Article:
Zamboni driver describes living his NHL dream as emergency goalie

David Ayres, a 42-year-old father of three, said he was "terrified" when he was put into an NHL game as an emergency goalie for the Carolina Hurricanes over the weekend.
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/ Source: TODAY

David Ayres figured his days of playing competitive hockey were over 15 years ago when he underwent a kidney transplant.

It turned out, he had one more big game to play, and it would be in front of more than 18,000 people.

Carolina Hurricanes emergency goaltender David Ayres salutes the crowd after getting a standing ovation for making eight saves to help the Hurricanes pick up a win in Toronto. John E. Sokolowski / USA TODAY Sports via Reuters

Ayres told TODAY Monday that he initially thought it was a joke when he was told to suit up and to emergency goalie for the Carolina Hurricanes against the Toronto Maple Leafs on Saturday night after the team's starting and backup goalies were injured.

"Actually, I did think it was a prank,'' the 42-year-old father of three said. "When the guy first came into the room he said, 'Get your stuff on, we're going out on the ice,' I said, 'Are you serious?'"

The NHL has a rule mandating that home teams have an emergency goalie in attendance who is available to both teams.

"I was confident until I hit the ice, and then I got terrified," Ayres said. "I just wanted to make sure I got on the ice and didn't fall down."

Ayres works as the director of operations at the Mattamy Athletic Centre, a local arena in Toronto, where one of his duties is driving the Zamboni to smooth the ice in the rink. But on Saturday night, he came to the rescue for the Hurricanes.

Entering the game in the second period with the Hurricanes leading 3-1, Ayres had a shaky start, allowing two quick goals. But he quickly settled down, with a save in the second period and seven more in the third.

By the end of the game, the crowd was in a frenzy, even though it was the Maple Leafs' home ice. Ayres shut out Toronto in the third period to help wrap a 6-3 win for the Hurricanes.

"The first two shots went in, and that wasn't good for me,'' he said. "It kind of killed the confidence for a second. I had to regroup.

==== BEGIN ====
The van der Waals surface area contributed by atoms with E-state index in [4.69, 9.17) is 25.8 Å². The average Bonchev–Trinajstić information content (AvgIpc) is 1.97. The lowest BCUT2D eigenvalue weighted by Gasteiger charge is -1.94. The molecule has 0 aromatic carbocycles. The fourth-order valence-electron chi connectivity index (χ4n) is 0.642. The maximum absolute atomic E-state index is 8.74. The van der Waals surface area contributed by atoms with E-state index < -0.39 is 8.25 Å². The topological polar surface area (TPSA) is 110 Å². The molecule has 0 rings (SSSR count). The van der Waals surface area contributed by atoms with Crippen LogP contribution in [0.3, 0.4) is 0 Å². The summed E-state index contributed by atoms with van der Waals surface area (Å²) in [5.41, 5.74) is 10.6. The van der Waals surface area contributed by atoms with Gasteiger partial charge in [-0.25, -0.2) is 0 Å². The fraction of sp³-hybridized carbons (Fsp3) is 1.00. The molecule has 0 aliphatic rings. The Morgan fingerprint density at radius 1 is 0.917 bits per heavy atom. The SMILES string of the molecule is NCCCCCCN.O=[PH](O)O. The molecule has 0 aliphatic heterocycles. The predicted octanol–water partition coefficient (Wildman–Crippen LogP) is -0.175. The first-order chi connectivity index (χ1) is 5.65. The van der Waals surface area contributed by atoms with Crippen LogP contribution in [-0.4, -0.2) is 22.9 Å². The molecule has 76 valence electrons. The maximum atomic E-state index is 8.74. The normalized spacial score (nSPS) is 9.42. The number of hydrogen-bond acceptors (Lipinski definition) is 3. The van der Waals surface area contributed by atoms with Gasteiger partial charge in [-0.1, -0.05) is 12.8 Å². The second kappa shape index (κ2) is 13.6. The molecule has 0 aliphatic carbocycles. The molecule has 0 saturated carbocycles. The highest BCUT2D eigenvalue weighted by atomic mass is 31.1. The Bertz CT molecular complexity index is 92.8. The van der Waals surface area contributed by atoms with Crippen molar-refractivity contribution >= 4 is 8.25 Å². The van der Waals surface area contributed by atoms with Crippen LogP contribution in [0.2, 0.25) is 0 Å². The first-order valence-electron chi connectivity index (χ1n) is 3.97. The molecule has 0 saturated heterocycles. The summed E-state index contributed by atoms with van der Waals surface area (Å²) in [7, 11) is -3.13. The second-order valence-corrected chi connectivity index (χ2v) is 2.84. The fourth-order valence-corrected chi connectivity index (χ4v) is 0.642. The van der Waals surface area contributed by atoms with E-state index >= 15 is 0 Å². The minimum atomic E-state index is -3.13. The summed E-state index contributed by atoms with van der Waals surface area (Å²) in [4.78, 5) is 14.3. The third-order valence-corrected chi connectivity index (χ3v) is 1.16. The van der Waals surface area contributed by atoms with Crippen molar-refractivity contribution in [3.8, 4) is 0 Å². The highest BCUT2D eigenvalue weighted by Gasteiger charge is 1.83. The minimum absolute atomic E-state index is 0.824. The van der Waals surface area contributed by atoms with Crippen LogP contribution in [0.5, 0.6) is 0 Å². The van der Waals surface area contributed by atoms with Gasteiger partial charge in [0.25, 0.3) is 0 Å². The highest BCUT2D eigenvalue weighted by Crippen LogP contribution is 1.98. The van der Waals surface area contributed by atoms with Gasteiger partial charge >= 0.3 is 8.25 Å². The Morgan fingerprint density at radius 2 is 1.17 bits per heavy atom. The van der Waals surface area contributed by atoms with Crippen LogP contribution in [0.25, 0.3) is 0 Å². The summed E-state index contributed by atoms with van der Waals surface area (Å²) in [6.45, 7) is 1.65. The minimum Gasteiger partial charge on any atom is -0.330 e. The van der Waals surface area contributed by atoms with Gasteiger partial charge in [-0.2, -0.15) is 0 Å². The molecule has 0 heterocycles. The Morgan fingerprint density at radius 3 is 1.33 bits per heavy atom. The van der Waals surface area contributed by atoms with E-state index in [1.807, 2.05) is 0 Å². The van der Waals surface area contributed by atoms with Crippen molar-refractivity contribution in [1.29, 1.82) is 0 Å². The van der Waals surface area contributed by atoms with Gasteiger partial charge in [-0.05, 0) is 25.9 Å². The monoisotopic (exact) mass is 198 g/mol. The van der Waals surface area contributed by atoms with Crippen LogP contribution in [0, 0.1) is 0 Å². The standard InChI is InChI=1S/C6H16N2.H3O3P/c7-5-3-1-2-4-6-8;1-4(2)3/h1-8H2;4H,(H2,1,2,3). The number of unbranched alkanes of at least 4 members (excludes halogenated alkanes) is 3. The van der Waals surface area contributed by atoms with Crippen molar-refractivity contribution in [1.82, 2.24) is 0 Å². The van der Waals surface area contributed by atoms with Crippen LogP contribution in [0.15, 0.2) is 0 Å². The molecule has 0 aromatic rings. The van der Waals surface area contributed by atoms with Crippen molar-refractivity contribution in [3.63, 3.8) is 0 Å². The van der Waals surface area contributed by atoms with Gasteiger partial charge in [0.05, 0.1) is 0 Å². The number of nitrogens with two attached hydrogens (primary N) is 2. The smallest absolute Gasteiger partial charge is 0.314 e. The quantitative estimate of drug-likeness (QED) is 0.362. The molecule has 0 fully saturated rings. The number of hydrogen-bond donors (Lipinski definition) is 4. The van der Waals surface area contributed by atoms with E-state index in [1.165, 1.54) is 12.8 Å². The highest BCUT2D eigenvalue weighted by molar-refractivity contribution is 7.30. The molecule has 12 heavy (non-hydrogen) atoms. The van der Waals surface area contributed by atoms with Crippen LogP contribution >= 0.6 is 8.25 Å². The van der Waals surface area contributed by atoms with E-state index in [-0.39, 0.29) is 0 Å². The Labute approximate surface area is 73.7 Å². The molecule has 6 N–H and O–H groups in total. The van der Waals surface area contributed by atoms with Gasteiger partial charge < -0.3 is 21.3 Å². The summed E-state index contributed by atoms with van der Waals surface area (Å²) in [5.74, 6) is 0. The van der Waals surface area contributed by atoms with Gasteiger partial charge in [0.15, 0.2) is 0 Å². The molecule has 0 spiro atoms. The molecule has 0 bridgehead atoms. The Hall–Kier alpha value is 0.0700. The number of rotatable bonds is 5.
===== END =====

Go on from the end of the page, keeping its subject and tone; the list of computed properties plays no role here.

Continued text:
"One of the players came down to me, and he said, 'Just relax, this is gonna be fun for you, have a good time with it. We don't care how many goals you let in, and let's just have fun.'''

His night ended with a standing ovation from the Toronto crowd.

"That was cool,'' he said. "After the game was over I kinda got off the ice and I was thinking to myself, 'Alright, I made it through that.' When I stepped back on the ice, most of the crowd was still there and they were really cheering, so that was pretty cool."

Ayres then got showered with water by his Hurricanes teammates upon entering the locker room.

"I had no idea that was coming,'' he said. "Next thing you know I'm having the shower before I even get in the shower."

Not only did he have a blast, he also made a piece of history, becoming the oldest goalie in NHL history to win his regular season debut at 42 years and 194 days. He was paid $500, and he said his stick was sent to the Hockey Hall of Fame in Toronto.

Making it even more remarkable: Ayres thought his hockey career was finished after he had a kidney transplant at 27.

"When I first got it, I thought I'm done playing hockey at all," he said.

The donor was his mother, Mary, who surprised him on TODAY Monday with a phone call that left him in tears.

"I was always very proud of you from the beginning, and this has just made me so extremely proud," she. "I have no words. I couldn't sleep for the first night. It's amazing."

The Hurricanes immediately started selling No. 90 Ayres jerseys after the game. The proceeds will go to benefit a kidney foundation in North Carolina, Ayres said.

Ayres became just the third emergency goalie to ever play in an NHL game in the modern era and the first since accountant Scott Foster was pressed into service for 14-minute stretch with the Chicago Blackhawks in 2018. Ayres said Foster text messaged him on Sunday congratulating him on his performance.